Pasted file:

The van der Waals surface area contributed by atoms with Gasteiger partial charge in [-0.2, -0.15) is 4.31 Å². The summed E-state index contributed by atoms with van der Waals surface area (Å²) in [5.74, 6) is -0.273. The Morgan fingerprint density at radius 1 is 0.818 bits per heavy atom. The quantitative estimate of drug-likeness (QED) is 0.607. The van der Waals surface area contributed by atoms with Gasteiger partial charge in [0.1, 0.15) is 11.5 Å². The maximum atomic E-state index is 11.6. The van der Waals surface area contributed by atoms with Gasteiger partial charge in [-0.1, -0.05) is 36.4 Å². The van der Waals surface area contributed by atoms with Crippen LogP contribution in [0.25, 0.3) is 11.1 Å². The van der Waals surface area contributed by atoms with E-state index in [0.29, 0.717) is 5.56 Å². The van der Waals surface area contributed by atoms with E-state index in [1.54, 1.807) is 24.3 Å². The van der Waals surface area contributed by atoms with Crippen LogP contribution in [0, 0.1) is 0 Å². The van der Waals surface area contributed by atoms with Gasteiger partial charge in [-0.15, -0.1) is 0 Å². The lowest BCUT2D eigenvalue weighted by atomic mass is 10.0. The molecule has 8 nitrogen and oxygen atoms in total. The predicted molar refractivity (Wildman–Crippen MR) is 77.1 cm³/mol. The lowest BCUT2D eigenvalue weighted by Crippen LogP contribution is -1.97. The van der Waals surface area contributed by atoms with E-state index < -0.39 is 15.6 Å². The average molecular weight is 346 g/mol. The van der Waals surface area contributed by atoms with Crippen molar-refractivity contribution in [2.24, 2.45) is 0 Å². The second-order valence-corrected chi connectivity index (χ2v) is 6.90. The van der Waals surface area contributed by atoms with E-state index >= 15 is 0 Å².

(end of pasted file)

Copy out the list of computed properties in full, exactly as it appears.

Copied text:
The van der Waals surface area contributed by atoms with Gasteiger partial charge in [-0.2, -0.15) is 4.31 Å². The summed E-state index contributed by atoms with van der Waals surface area (Å²) in [5.74, 6) is -0.273. The Morgan fingerprint density at radius 1 is 0.818 bits per heavy atom. The quantitative estimate of drug-likeness (QED) is 0.607. The van der Waals surface area contributed by atoms with Gasteiger partial charge in [0.1, 0.15) is 11.5 Å². The maximum atomic E-state index is 11.6. The van der Waals surface area contributed by atoms with Gasteiger partial charge in [-0.1, -0.05) is 36.4 Å². The van der Waals surface area contributed by atoms with Crippen LogP contribution in [0.25, 0.3) is 11.1 Å². The van der Waals surface area contributed by atoms with E-state index in [0.29, 0.717) is 5.56 Å². The van der Waals surface area contributed by atoms with E-state index in [1.54, 1.807) is 24.3 Å². The van der Waals surface area contributed by atoms with Crippen LogP contribution in [0, 0.1) is 0 Å². The van der Waals surface area contributed by atoms with Gasteiger partial charge in [-0.15, -0.1) is 0 Å². The lowest BCUT2D eigenvalue weighted by atomic mass is 10.0. The molecule has 8 nitrogen and oxygen atoms in total. The predicted molar refractivity (Wildman–Crippen MR) is 77.1 cm³/mol. The lowest BCUT2D eigenvalue weighted by Crippen LogP contribution is -1.97. The van der Waals surface area contributed by atoms with E-state index < -0.39 is 15.6 Å². The average molecular weight is 346 g/mol. The van der Waals surface area contributed by atoms with Crippen molar-refractivity contribution in [2.24, 2.45) is 0 Å². The second-order valence-corrected chi connectivity index (χ2v) is 6.90. The van der Waals surface area contributed by atoms with E-state index >= 15 is 0 Å².